Annals of biomedical engineering

Synergistic Impact of Nicotine and Shear Stress Induces Cytoskeleton Collapse and Apoptosis in Endothelial Cells.

PMID 25631203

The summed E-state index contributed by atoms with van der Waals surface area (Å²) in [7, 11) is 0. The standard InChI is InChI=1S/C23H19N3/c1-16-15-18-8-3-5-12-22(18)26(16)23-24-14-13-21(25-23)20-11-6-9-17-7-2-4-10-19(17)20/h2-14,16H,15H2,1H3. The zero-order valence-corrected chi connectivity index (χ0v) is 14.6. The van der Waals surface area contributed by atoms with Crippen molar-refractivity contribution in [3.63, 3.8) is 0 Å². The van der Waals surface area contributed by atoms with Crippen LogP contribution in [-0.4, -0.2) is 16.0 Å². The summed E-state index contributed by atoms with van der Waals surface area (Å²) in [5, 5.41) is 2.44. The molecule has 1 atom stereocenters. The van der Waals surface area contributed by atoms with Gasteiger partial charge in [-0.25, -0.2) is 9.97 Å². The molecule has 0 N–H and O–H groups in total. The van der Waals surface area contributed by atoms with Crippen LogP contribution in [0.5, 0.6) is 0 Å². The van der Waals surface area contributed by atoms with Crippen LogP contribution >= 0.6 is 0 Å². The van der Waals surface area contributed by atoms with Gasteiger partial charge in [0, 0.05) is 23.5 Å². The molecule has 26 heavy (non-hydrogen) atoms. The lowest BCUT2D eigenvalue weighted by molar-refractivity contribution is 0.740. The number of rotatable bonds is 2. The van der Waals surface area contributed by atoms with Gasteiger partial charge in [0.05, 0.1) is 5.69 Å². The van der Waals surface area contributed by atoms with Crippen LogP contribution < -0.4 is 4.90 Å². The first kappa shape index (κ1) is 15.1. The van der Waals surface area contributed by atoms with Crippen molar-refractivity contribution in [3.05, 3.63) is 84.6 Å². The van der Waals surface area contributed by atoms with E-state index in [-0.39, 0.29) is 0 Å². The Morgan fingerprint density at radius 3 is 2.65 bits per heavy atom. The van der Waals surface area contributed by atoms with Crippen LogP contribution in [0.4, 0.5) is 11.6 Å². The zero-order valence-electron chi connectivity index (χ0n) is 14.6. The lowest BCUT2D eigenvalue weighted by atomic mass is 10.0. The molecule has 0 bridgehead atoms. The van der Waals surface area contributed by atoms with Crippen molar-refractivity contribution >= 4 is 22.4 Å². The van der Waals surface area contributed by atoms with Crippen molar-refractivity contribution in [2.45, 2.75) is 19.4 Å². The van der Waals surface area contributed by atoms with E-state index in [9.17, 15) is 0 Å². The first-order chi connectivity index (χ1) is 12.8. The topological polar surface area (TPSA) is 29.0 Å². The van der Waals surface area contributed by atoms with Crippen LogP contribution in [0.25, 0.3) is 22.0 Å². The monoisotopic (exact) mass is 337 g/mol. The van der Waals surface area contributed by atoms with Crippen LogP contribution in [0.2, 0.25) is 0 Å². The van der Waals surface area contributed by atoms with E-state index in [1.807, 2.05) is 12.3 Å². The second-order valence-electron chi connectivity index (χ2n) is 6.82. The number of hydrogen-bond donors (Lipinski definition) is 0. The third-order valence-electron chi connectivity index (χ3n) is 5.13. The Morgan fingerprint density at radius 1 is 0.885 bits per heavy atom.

Nicotine is the major component in cigarette smoke and has been recognized as a risk factor for various cardiovascular diseases such as atherosclerosis. However, the definite pathogenesis of nicotine-mediated endothelial dysfunction remains unclear because hemodynamic factor in most of prior in vitro studies was excluded. To understand how nicotine affects endothelium in the dynamic environment, human umbilical vein endothelial cells were treated by different laminar shear stresses (LSS; 0, 6, 8, and 12 dynes cm(-2)) with and without 10(-4) M nicotine for 12 h in a parallel plate flow system, following detections of cellular morphology and apoptotic level. Our results showed that cells sheared by 12 dynes cm(-2) LSS with nicotine excessively elongated and aligned with the flow direction, and exhibited significant apoptosis as compared to the groups with nicotine or LSS alone. We reasoned that the irregular morphological rearrangement and elevated apoptosis were resulted from the interruption of mechanostasis due to cytoskeletal collapse. Furthermore, all the impaired responses can be rescued by treatment with free radical scavenger ascorbic acid (10(-4) M), indicating oxidative stress was likely mediated with the impairments. In summary, our findings demonstrated an essential role of LSS in nicotine-mediated endothelial injury occurring in the physiological environment.